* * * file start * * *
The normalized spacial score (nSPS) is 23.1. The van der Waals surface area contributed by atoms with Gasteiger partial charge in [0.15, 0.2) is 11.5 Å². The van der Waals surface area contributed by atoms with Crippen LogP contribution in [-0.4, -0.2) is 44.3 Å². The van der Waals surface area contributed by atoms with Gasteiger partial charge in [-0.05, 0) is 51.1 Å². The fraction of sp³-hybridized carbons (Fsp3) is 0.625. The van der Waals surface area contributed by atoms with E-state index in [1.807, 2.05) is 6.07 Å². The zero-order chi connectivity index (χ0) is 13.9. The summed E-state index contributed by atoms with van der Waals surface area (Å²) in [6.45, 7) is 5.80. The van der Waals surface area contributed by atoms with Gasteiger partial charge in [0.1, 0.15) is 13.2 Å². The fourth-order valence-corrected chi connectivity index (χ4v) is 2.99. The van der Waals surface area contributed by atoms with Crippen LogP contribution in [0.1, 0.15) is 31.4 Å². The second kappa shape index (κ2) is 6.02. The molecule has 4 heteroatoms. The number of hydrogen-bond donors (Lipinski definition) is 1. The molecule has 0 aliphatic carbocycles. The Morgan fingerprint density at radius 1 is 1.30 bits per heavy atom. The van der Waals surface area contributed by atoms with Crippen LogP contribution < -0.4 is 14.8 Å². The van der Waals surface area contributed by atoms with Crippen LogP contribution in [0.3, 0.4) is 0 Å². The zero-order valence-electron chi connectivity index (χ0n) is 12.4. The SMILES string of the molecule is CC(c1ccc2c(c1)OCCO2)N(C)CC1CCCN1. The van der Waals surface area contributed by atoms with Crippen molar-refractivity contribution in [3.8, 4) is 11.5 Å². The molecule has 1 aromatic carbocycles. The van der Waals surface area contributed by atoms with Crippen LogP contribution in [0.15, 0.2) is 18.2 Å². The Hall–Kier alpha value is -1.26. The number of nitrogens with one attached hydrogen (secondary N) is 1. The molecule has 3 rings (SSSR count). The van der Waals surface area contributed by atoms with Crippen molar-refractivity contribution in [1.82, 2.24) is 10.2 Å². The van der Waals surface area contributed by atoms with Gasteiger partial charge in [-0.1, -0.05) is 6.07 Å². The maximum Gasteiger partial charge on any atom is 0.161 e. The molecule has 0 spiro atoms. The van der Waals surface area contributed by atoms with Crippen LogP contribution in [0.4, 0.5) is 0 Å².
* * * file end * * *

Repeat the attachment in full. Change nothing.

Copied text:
The normalized spacial score (nSPS) is 23.1. The van der Waals surface area contributed by atoms with Gasteiger partial charge in [0.15, 0.2) is 11.5 Å². The van der Waals surface area contributed by atoms with Crippen LogP contribution in [-0.4, -0.2) is 44.3 Å². The van der Waals surface area contributed by atoms with Gasteiger partial charge in [-0.05, 0) is 51.1 Å². The fraction of sp³-hybridized carbons (Fsp3) is 0.625. The van der Waals surface area contributed by atoms with E-state index in [1.807, 2.05) is 6.07 Å². The zero-order chi connectivity index (χ0) is 13.9. The summed E-state index contributed by atoms with van der Waals surface area (Å²) in [6.45, 7) is 5.80. The van der Waals surface area contributed by atoms with Gasteiger partial charge in [0.1, 0.15) is 13.2 Å². The fourth-order valence-corrected chi connectivity index (χ4v) is 2.99. The van der Waals surface area contributed by atoms with Crippen LogP contribution in [0.1, 0.15) is 31.4 Å². The second kappa shape index (κ2) is 6.02. The molecule has 4 heteroatoms. The number of hydrogen-bond donors (Lipinski definition) is 1. The molecule has 0 aliphatic carbocycles. The Morgan fingerprint density at radius 1 is 1.30 bits per heavy atom. The van der Waals surface area contributed by atoms with Crippen LogP contribution < -0.4 is 14.8 Å². The van der Waals surface area contributed by atoms with Crippen LogP contribution in [0.3, 0.4) is 0 Å². The zero-order valence-electron chi connectivity index (χ0n) is 12.4. The SMILES string of the molecule is CC(c1ccc2c(c1)OCCO2)N(C)CC1CCCN1. The van der Waals surface area contributed by atoms with Crippen molar-refractivity contribution in [3.8, 4) is 11.5 Å². The molecule has 1 aromatic carbocycles. The van der Waals surface area contributed by atoms with Crippen LogP contribution in [0.15, 0.2) is 18.2 Å². The Hall–Kier alpha value is -1.26. The number of nitrogens with one attached hydrogen (secondary N) is 1. The molecule has 3 rings (SSSR count). The van der Waals surface area contributed by atoms with Crippen molar-refractivity contribution in [1.82, 2.24) is 10.2 Å². The van der Waals surface area contributed by atoms with Gasteiger partial charge in [-0.1, -0.05) is 6.07 Å². The maximum Gasteiger partial charge on any atom is 0.161 e. The molecule has 0 spiro atoms. The van der Waals surface area contributed by atoms with Crippen LogP contribution in [0.4, 0.5) is 0 Å².